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Critique: Vapor Action

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VW's New Beetle Driven by Cybersell
It struck me as a watershed, a big cultural moment, like watching the guy in The Graduate tell Dustin Hoffman the future was "plastics" or gawking at that woman in the Macintosh spot as she hurled a sledgehammer at Big Brother so that 1984 would not be like 1984.
This time, six months into the millennium, the new Beetle spot has all the markings of the new century. Subtle and enigmatic, it begins with some enchanting music ("Renaissance Affair'' by Hoovermatic) and a visual haiku: sky, clouds, tree branches and drops of water reflected on a smooth, shiny surface.
It's a seductive little puzzle. Is it a Japanese commercial for body wash? There's lots of mist, fog, moisture, condensation--the poetic side of vapor. But there's no bathing here. Toward the end of the spot, we see these elements condensing on the smartly designed sunroof of the new Beetle, which is parked on a mountaintop. A guy gets out of the car, looks at the perfectly blue sky with a young woman. It's not just the combo of nature and technology that's so artfully presented. Here's the century-forward rub: "You can't help but fall in love with a color like this,'' the announcer tells us, about three-quarters into the moisture-inspired bliss. "New color, new Beetle, only 2,000 available, only online.''
Only 2,000 in the year 2000. I was moved. Ironically, this new cybersell really brings on the pressure! From the ethereal, calming feeling brought on by the opening visual, I went into anxiety overdrive thinking of the limited market--and that people probably got online while I was sleeping.
It's amazing how those five words ("only 2,000 available, only online") shift the feeling from limitless possibility to gotta act now! It was much worse than watching a car dealer harangue his audience in a low-budget spot because we can laugh that off. This, however, brought on a new cyberworry.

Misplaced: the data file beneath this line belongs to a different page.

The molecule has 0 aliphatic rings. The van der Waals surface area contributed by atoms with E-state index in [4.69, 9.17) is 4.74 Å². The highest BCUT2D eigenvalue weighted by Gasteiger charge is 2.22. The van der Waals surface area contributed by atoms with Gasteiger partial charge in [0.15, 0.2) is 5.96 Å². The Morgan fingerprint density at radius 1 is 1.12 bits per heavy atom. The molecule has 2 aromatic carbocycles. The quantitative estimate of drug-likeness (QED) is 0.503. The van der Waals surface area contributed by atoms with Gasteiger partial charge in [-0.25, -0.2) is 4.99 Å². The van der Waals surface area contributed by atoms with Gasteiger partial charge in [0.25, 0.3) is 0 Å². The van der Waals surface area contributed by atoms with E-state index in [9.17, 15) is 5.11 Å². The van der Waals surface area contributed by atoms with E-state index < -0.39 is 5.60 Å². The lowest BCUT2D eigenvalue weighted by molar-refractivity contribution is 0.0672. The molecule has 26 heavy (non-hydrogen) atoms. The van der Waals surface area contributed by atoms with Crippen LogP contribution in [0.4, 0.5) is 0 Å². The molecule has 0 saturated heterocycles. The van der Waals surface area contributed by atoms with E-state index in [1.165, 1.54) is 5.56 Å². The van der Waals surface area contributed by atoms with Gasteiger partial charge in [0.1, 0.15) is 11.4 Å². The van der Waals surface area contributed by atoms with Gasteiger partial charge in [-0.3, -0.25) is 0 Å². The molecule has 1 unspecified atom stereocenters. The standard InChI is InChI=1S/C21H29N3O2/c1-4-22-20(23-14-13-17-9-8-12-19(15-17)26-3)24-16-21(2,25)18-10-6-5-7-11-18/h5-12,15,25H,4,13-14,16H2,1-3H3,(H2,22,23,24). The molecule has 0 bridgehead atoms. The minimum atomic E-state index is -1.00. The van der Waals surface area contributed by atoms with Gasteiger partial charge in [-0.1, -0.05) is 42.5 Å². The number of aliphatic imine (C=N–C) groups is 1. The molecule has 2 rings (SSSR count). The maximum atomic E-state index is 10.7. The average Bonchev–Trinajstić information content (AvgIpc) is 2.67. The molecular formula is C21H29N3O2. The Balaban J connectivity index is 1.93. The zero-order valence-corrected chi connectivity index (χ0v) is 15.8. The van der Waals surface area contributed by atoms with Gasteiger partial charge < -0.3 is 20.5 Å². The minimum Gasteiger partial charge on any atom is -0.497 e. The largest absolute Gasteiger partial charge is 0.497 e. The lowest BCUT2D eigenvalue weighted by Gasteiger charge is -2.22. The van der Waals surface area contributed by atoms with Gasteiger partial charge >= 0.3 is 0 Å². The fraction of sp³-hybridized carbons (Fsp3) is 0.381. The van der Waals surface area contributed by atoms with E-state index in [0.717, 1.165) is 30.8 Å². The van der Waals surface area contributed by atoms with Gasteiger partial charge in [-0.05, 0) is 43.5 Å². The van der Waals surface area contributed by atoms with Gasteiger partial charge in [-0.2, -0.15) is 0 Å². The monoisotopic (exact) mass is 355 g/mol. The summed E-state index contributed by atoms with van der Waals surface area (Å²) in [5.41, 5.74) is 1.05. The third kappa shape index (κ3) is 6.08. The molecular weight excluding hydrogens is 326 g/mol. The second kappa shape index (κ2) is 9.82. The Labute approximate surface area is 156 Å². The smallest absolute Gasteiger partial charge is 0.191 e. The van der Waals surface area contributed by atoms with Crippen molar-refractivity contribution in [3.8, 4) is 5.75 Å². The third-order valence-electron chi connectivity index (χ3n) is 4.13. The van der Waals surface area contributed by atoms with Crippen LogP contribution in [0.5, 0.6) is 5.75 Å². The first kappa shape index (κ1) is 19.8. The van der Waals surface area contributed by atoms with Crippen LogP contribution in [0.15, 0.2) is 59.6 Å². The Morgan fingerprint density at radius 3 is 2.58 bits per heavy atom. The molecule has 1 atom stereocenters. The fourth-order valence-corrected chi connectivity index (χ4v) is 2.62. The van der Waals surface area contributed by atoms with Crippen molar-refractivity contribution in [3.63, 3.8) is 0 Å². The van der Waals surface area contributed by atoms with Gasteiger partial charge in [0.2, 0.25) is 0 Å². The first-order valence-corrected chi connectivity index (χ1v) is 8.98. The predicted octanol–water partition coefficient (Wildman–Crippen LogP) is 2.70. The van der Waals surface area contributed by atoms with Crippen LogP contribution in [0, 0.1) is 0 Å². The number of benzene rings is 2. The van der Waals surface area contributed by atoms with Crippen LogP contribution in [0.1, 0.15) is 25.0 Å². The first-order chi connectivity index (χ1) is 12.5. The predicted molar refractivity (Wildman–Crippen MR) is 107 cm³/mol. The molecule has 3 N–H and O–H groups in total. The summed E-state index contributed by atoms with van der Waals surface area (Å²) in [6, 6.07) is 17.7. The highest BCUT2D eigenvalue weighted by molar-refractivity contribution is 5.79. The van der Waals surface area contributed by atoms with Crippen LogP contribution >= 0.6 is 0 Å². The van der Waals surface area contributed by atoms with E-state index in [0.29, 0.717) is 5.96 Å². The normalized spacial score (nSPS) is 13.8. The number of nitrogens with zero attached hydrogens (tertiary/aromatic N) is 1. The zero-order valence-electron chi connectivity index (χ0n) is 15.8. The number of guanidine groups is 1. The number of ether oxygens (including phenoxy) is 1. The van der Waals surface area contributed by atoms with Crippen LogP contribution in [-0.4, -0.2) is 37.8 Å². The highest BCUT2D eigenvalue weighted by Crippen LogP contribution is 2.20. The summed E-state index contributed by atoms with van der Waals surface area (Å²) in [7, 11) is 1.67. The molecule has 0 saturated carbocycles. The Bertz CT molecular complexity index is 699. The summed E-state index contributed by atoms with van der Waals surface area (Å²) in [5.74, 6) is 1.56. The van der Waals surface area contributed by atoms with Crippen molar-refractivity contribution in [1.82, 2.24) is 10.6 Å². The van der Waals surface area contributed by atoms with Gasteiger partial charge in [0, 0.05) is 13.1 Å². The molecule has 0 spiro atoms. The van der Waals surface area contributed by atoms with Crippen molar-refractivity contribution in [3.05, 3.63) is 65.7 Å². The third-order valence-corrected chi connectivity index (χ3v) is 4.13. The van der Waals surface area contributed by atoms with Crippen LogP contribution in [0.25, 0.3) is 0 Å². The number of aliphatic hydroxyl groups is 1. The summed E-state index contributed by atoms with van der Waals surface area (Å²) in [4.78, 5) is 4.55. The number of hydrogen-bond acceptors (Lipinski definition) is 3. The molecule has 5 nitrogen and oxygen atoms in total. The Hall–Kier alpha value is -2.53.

So I checked the Web site, vw.com, which is in keeping with Volkswagen's †ber-designed coolness. (The Web site for last year's Beetle, the Turbonium, won every cyberhonor at the award shows this year.) The "Vapor" spot is the second in the series; the one for the limited-edition color Reflex Yellow already ran.
The site's opening page resembles High Noon at vw.com. But the standoff is between two cute beetles: Reflex Yellow, "We went for subtle and blew it big time,'' and Vapor, "It's what happens when blue sees a ghost.'' According to the agency, about 1,000 cars were sold in the first two weeks the TV spots ran. They're running for two more weeks, so don't worry kids, they are not sold out.
Though the Web site is interesting to navigate and you could conceivably complete the purchase from behind your computer, it's unlikely. More probably, you'll fool around with the Web site, get the name of the dealer in your ZIP code and transact your business much as you did in the 20th century.
It turns out that buying a car over the Internet isn't so easy, and Volkswagen isn't alone with this problem. A recent piece in The Wall Street Journal explained that dealers, the quintessential middlemen, are still demanding their cut--and taking the fight to state legislatures, where they are major lobbyists. States such as Arizona have created new laws preventing car makers from circumventing local dealers.
I typed in my info and was given the name of my local dealer, who was just a mile from my home. It turned out to be the conveniently located Potamkin Volkswagen, which gave me a laugh. In the bad old days as Potamkin Cadillac, that local dealership ran over-the-top, ripe-for-parody ads featuring Mr. Potamkin's wife, Luba. She made Leona Helmsley look like Margaret Mead.
We can buy an exciting new car but not in an exciting new way. Let's just say that within the futuristic online buying process, there are still a few bugs to be worked out. K
Volkswagen of America
Agency: Arnold, Boston
Chief Creative Officer: Ron Lawner
Group CD: Alan Pafenbach
Copywriter: Shane Hutton
Art Director: Tim Vaccarino
Agency Producer: Bill Goodell
Director: Robert Logeval/Bruce Dowad Production